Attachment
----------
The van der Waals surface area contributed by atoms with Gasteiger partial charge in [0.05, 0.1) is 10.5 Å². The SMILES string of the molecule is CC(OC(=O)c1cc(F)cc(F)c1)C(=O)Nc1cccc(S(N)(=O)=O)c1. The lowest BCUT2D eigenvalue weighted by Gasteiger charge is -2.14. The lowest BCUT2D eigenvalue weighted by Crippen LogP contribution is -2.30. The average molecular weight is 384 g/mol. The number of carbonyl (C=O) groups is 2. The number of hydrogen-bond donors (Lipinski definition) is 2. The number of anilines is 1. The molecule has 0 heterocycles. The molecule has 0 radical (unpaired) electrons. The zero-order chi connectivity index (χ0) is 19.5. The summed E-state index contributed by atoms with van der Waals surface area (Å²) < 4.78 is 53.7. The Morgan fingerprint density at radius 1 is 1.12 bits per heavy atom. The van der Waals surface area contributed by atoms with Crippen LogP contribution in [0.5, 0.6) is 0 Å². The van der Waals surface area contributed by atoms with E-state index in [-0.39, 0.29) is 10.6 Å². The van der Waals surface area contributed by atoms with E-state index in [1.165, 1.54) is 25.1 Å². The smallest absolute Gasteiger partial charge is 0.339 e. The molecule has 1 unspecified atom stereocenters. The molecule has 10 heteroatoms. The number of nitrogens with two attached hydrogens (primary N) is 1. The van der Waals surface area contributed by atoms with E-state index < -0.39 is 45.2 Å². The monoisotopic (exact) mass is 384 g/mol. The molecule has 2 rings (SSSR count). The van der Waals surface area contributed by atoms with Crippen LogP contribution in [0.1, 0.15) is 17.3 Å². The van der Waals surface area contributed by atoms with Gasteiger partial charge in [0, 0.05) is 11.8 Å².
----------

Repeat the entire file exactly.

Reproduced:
The van der Waals surface area contributed by atoms with Gasteiger partial charge in [0.05, 0.1) is 10.5 Å². The SMILES string of the molecule is CC(OC(=O)c1cc(F)cc(F)c1)C(=O)Nc1cccc(S(N)(=O)=O)c1. The lowest BCUT2D eigenvalue weighted by Gasteiger charge is -2.14. The lowest BCUT2D eigenvalue weighted by Crippen LogP contribution is -2.30. The average molecular weight is 384 g/mol. The number of carbonyl (C=O) groups is 2. The number of hydrogen-bond donors (Lipinski definition) is 2. The number of anilines is 1. The molecule has 0 heterocycles. The molecule has 0 radical (unpaired) electrons. The zero-order chi connectivity index (χ0) is 19.5. The summed E-state index contributed by atoms with van der Waals surface area (Å²) < 4.78 is 53.7. The Morgan fingerprint density at radius 1 is 1.12 bits per heavy atom. The van der Waals surface area contributed by atoms with Crippen LogP contribution in [0.5, 0.6) is 0 Å². The van der Waals surface area contributed by atoms with E-state index in [-0.39, 0.29) is 10.6 Å². The van der Waals surface area contributed by atoms with E-state index in [1.165, 1.54) is 25.1 Å². The smallest absolute Gasteiger partial charge is 0.339 e. The molecule has 1 unspecified atom stereocenters. The molecule has 10 heteroatoms. The number of nitrogens with two attached hydrogens (primary N) is 1. The van der Waals surface area contributed by atoms with E-state index < -0.39 is 45.2 Å². The monoisotopic (exact) mass is 384 g/mol. The molecule has 2 rings (SSSR count). The van der Waals surface area contributed by atoms with Crippen LogP contribution in [0.1, 0.15) is 17.3 Å². The van der Waals surface area contributed by atoms with Gasteiger partial charge in [0, 0.05) is 11.8 Å².